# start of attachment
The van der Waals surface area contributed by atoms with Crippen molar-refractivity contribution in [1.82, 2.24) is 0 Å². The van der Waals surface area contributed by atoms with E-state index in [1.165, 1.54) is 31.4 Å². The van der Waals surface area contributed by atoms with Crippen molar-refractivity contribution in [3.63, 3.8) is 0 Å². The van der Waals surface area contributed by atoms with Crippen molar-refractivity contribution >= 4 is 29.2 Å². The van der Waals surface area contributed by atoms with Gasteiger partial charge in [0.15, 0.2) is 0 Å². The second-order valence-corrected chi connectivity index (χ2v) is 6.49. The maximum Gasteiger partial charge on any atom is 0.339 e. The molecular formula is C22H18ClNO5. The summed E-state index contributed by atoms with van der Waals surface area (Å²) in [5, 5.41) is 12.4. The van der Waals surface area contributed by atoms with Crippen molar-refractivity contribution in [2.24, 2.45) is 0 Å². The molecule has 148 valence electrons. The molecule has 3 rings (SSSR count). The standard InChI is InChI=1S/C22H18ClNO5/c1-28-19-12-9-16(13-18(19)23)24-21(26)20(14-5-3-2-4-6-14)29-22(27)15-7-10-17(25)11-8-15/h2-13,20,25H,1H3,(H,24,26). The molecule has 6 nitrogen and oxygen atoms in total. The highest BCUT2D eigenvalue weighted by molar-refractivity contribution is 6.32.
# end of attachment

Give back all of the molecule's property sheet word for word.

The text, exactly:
The van der Waals surface area contributed by atoms with Crippen molar-refractivity contribution in [1.82, 2.24) is 0 Å². The van der Waals surface area contributed by atoms with E-state index in [1.165, 1.54) is 31.4 Å². The van der Waals surface area contributed by atoms with Crippen molar-refractivity contribution in [3.63, 3.8) is 0 Å². The van der Waals surface area contributed by atoms with Crippen molar-refractivity contribution >= 4 is 29.2 Å². The van der Waals surface area contributed by atoms with Gasteiger partial charge in [0.15, 0.2) is 0 Å². The second-order valence-corrected chi connectivity index (χ2v) is 6.49. The maximum Gasteiger partial charge on any atom is 0.339 e. The molecular formula is C22H18ClNO5. The summed E-state index contributed by atoms with van der Waals surface area (Å²) in [5, 5.41) is 12.4. The van der Waals surface area contributed by atoms with Crippen molar-refractivity contribution in [2.24, 2.45) is 0 Å². The molecule has 148 valence electrons. The molecule has 3 rings (SSSR count). The standard InChI is InChI=1S/C22H18ClNO5/c1-28-19-12-9-16(13-18(19)23)24-21(26)20(14-5-3-2-4-6-14)29-22(27)15-7-10-17(25)11-8-15/h2-13,20,25H,1H3,(H,24,26). The molecule has 6 nitrogen and oxygen atoms in total. The highest BCUT2D eigenvalue weighted by molar-refractivity contribution is 6.32.